Dear Santa – For Christmas Intali Would Like ……

A Break

It’s been a great year for us and our clients but it’s been hard work. So we are closing the office for Christmas at 5.00pm on Dec 21st and promise not to come back until January 3rd. Hope that’s OK.


A New Surveyor

We’re on the lookout for a top quality surveyor to help us grow the business. So if you know anyone who is qualified to undertake viability appraisals and investment sales and acquisitions put them in touch with Adam. It will be a world of opportunity for the right person.


Appreciation of  Developers

Developers are not greedy. They are the engine delivering the housing target ambitions of the government. They risk enormous amounts of money to do this and they need a return to reflect that risk.  Developers sometimes need to reduce contributions to make a scheme deliverable not because they are trying to increase their profit.


Properly Funded Planning Departments 

The level of funding in planning departments and the resultant pressure on their planners is now beyond a joke. If we really want to achieve our housing targets we have to invest in the front end delivery infrastructure. That means paying the right rate for planners and getting far more of them.


Only Relevant Emails

We work hard to make sure that we only email people with stuff that will be of interest to them. We would like other companies to do the same.


Not sure how many of these Santa can sort for us but we thought we’d ask anyway.

Thanks to all our clients, professional colleagues, suppliers and staff for making 2016 so memorable.

Merry Christmas.




Auction clamour

Are the Best Prices Achieved at Auction? Not Necessarily!

So the year has now ended for the commercial auction houses and they are reporting record results for their December sales.

The major commercial auctioneers provide a thoroughly professional, efficient and effective service in selling commercial property. Particularly investment properties. But is it always the best way to sell your investment? Will you always get the best result?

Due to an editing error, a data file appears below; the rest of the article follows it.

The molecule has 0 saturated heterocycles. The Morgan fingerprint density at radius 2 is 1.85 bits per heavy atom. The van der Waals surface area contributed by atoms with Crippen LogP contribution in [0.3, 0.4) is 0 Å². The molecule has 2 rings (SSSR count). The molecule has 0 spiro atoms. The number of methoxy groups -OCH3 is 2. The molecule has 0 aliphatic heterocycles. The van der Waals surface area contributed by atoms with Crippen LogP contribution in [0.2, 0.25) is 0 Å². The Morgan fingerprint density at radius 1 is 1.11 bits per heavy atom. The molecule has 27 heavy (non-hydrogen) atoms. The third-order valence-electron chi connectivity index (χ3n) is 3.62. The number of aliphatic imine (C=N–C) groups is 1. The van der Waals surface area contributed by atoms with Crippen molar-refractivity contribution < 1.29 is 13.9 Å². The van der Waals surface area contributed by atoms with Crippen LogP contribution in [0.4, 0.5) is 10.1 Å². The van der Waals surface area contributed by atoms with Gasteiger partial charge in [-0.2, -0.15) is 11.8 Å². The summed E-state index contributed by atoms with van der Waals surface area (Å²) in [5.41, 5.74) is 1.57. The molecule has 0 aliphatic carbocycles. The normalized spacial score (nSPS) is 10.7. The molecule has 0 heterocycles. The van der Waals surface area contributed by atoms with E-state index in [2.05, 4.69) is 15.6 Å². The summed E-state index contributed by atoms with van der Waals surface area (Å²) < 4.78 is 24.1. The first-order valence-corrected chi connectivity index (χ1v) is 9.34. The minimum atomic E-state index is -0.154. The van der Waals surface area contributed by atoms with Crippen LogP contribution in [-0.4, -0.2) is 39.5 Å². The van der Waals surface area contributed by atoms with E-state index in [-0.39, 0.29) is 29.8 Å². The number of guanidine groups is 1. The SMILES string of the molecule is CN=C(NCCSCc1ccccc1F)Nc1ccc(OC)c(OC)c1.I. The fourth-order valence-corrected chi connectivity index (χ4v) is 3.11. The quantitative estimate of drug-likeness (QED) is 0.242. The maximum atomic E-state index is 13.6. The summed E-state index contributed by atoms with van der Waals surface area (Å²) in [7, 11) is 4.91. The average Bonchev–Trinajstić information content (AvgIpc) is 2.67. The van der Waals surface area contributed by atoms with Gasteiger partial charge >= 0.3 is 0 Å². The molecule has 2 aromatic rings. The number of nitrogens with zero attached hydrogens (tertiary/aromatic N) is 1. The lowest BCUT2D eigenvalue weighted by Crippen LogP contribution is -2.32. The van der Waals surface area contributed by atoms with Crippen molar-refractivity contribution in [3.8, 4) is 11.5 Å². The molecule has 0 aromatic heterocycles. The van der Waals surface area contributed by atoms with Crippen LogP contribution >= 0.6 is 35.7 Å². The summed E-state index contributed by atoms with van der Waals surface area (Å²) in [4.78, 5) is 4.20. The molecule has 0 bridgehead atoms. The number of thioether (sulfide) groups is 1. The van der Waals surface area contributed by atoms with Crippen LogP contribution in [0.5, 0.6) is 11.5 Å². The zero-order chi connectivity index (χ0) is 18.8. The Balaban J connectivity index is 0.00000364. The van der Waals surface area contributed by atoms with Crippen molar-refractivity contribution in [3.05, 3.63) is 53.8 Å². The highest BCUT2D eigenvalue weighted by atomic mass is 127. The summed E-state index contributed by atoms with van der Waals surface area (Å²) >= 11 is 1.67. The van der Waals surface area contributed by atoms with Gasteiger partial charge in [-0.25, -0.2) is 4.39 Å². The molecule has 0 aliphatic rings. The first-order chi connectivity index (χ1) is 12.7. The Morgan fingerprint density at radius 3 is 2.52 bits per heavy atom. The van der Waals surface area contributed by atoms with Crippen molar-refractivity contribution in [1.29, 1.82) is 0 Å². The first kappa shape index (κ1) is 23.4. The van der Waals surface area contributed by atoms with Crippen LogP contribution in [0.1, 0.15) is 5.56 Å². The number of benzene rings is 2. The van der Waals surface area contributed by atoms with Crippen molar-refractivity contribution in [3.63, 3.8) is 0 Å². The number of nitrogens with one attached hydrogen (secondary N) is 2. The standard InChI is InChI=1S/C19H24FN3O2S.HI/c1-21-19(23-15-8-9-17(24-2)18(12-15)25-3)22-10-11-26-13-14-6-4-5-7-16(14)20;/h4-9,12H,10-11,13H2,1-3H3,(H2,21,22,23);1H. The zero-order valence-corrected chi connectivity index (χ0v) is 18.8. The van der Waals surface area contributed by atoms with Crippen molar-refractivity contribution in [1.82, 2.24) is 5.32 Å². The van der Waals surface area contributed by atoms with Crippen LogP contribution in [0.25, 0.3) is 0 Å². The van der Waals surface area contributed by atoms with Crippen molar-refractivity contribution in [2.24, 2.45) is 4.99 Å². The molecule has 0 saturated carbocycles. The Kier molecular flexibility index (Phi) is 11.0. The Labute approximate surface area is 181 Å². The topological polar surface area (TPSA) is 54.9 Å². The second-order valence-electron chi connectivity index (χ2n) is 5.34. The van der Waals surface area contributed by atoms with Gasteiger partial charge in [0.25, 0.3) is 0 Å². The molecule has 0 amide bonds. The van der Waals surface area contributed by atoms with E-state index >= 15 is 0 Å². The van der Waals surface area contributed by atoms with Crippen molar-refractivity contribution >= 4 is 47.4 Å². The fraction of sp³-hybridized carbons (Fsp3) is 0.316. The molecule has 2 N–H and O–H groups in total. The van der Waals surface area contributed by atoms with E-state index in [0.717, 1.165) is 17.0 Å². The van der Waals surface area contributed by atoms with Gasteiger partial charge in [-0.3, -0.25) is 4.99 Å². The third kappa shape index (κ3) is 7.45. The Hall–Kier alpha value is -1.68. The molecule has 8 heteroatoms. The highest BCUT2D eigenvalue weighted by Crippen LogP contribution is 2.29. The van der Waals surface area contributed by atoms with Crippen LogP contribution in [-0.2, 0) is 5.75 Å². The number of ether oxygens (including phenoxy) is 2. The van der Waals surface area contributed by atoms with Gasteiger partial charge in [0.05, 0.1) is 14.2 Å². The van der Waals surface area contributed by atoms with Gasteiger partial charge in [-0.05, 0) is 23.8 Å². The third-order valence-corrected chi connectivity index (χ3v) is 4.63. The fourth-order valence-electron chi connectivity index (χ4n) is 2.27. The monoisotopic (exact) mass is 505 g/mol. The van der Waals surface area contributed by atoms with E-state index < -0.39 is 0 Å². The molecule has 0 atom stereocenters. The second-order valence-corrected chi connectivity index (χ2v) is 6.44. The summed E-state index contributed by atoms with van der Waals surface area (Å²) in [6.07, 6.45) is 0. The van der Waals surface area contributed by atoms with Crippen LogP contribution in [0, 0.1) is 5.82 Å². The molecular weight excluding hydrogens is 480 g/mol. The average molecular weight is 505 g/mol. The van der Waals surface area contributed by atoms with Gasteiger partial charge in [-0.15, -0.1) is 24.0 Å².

Earlier this year a long-standing client decided to sell a couple of their investment properties. They made it clear that they wanted the sale to go to auction but were gracious enough to give us the opportunity to place the properties “off market” to known investors prior to the auction.  We agreed the sale price but they required any deal to exchange before the auction date.

We quickly secured purchasers for each of the properties at, but crucially not above, our recommended sale price. Even though the offers received were in excess of the reserves quoted by the nominated auctioneers, our clients felt that they may be able to do better in the room.

They decided to take the two properties to auction. We advised both bidders but neither were prepared to go to auction.

Unfortunately for the client, the prices secured in the room were exactly the same as the offers we had secured . The only difference was that they had incurred significant additional fees and therefore their net receipt was less.

The point is that the level of information available to investment agent “in the market” is now far greater than it ever has been. That means that a good agent will know what price a particular property let to a particular tenant under certain lease terms will achieve. With the appropriate experience, knowledge and crucially information, your agent should be able to accurately predict a sale price. To a very high degree of accuracy.

So it is not always true to say that auctioneers achieve the best price on the market. True, it is transparent and offers certainty in time sensitive situations. But just because the property is sold in the room does not mean it achieves the best price.